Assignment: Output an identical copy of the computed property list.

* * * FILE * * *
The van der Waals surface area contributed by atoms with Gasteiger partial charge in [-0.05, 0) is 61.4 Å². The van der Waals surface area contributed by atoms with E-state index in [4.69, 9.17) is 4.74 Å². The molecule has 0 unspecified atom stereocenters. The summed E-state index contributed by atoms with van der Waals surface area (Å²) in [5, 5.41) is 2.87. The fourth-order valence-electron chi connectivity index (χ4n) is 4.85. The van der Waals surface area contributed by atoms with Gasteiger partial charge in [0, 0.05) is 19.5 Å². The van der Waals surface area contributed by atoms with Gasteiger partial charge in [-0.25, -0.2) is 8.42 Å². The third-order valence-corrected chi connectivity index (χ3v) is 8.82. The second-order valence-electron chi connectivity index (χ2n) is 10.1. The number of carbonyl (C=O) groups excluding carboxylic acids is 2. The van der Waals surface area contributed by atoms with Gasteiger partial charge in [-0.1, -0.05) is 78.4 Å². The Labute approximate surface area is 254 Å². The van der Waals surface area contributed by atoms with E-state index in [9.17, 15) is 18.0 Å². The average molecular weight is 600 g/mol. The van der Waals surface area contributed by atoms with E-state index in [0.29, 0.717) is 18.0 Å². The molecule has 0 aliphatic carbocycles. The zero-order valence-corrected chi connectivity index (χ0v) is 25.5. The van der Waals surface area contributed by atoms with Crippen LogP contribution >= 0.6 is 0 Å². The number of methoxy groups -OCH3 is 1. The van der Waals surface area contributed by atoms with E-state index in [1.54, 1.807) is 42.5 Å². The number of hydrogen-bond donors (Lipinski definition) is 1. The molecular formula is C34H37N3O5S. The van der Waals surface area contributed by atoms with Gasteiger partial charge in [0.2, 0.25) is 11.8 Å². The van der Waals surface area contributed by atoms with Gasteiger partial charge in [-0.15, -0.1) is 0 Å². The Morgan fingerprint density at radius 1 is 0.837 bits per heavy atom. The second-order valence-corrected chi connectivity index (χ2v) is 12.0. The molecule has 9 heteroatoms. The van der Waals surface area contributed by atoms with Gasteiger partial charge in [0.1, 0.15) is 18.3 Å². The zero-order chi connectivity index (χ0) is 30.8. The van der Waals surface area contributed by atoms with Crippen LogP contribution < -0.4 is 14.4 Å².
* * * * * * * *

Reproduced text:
The van der Waals surface area contributed by atoms with Gasteiger partial charge in [-0.05, 0) is 61.4 Å². The van der Waals surface area contributed by atoms with E-state index in [4.69, 9.17) is 4.74 Å². The molecule has 0 unspecified atom stereocenters. The summed E-state index contributed by atoms with van der Waals surface area (Å²) in [5, 5.41) is 2.87. The fourth-order valence-electron chi connectivity index (χ4n) is 4.85. The van der Waals surface area contributed by atoms with Gasteiger partial charge in [0, 0.05) is 19.5 Å². The van der Waals surface area contributed by atoms with Gasteiger partial charge in [-0.25, -0.2) is 8.42 Å². The third-order valence-corrected chi connectivity index (χ3v) is 8.82. The second-order valence-electron chi connectivity index (χ2n) is 10.1. The number of carbonyl (C=O) groups excluding carboxylic acids is 2. The van der Waals surface area contributed by atoms with Gasteiger partial charge in [-0.1, -0.05) is 78.4 Å². The Labute approximate surface area is 254 Å². The van der Waals surface area contributed by atoms with E-state index in [9.17, 15) is 18.0 Å². The average molecular weight is 600 g/mol. The van der Waals surface area contributed by atoms with E-state index in [0.29, 0.717) is 18.0 Å². The molecule has 0 aliphatic carbocycles. The zero-order valence-corrected chi connectivity index (χ0v) is 25.5. The van der Waals surface area contributed by atoms with Crippen LogP contribution >= 0.6 is 0 Å². The number of methoxy groups -OCH3 is 1. The van der Waals surface area contributed by atoms with E-state index in [1.54, 1.807) is 42.5 Å². The number of hydrogen-bond donors (Lipinski definition) is 1. The molecular formula is C34H37N3O5S. The van der Waals surface area contributed by atoms with Gasteiger partial charge in [0.2, 0.25) is 11.8 Å². The van der Waals surface area contributed by atoms with Gasteiger partial charge in [-0.15, -0.1) is 0 Å². The Morgan fingerprint density at radius 1 is 0.837 bits per heavy atom. The second-order valence-corrected chi connectivity index (χ2v) is 12.0. The molecule has 9 heteroatoms. The van der Waals surface area contributed by atoms with Gasteiger partial charge in [0.1, 0.15) is 18.3 Å². The zero-order chi connectivity index (χ0) is 30.8. The van der Waals surface area contributed by atoms with Crippen LogP contribution < -0.4 is 14.4 Å².